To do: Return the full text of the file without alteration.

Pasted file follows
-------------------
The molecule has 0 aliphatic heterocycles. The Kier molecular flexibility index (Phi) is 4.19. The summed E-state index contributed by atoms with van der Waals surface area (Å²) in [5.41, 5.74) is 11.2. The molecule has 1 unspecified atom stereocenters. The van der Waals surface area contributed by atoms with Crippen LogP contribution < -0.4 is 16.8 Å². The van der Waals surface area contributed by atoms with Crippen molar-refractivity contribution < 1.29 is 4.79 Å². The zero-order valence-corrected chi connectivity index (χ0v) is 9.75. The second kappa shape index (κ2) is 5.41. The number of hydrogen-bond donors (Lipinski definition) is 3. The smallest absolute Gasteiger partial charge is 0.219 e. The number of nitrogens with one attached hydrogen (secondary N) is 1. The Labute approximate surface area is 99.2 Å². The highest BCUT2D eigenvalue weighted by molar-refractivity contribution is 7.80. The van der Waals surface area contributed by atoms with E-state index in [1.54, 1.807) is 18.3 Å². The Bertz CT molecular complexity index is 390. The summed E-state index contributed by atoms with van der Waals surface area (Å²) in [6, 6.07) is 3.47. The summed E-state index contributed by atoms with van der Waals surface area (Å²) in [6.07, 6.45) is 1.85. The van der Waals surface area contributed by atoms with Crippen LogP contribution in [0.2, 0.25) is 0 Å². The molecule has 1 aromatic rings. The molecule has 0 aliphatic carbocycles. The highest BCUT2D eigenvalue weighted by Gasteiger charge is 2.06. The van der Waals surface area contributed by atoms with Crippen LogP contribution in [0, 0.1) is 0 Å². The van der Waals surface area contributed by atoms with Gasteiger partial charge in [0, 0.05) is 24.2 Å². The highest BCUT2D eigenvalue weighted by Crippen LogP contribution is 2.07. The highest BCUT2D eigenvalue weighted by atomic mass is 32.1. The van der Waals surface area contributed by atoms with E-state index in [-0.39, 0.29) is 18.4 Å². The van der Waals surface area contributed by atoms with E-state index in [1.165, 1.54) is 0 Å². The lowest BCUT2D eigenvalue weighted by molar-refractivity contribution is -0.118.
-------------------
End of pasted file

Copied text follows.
The molecule has 0 aliphatic heterocycles. The Kier molecular flexibility index (Phi) is 4.19. The summed E-state index contributed by atoms with van der Waals surface area (Å²) in [5.41, 5.74) is 11.2. The molecule has 1 unspecified atom stereocenters. The van der Waals surface area contributed by atoms with Crippen LogP contribution < -0.4 is 16.8 Å². The van der Waals surface area contributed by atoms with Crippen molar-refractivity contribution < 1.29 is 4.79 Å². The zero-order valence-corrected chi connectivity index (χ0v) is 9.75. The second kappa shape index (κ2) is 5.41. The number of hydrogen-bond donors (Lipinski definition) is 3. The smallest absolute Gasteiger partial charge is 0.219 e. The number of nitrogens with one attached hydrogen (secondary N) is 1. The Labute approximate surface area is 99.2 Å². The highest BCUT2D eigenvalue weighted by molar-refractivity contribution is 7.80. The van der Waals surface area contributed by atoms with E-state index in [1.54, 1.807) is 18.3 Å². The Bertz CT molecular complexity index is 390. The summed E-state index contributed by atoms with van der Waals surface area (Å²) in [6, 6.07) is 3.47. The summed E-state index contributed by atoms with van der Waals surface area (Å²) in [6.07, 6.45) is 1.85. The van der Waals surface area contributed by atoms with Crippen LogP contribution in [0.2, 0.25) is 0 Å². The molecule has 1 aromatic rings. The molecule has 0 aliphatic carbocycles. The highest BCUT2D eigenvalue weighted by Gasteiger charge is 2.06. The van der Waals surface area contributed by atoms with Crippen LogP contribution in [0, 0.1) is 0 Å². The van der Waals surface area contributed by atoms with Gasteiger partial charge in [0, 0.05) is 24.2 Å². The highest BCUT2D eigenvalue weighted by Crippen LogP contribution is 2.07. The highest BCUT2D eigenvalue weighted by atomic mass is 32.1. The van der Waals surface area contributed by atoms with E-state index in [-0.39, 0.29) is 18.4 Å². The van der Waals surface area contributed by atoms with E-state index in [1.165, 1.54) is 0 Å². The lowest BCUT2D eigenvalue weighted by molar-refractivity contribution is -0.118.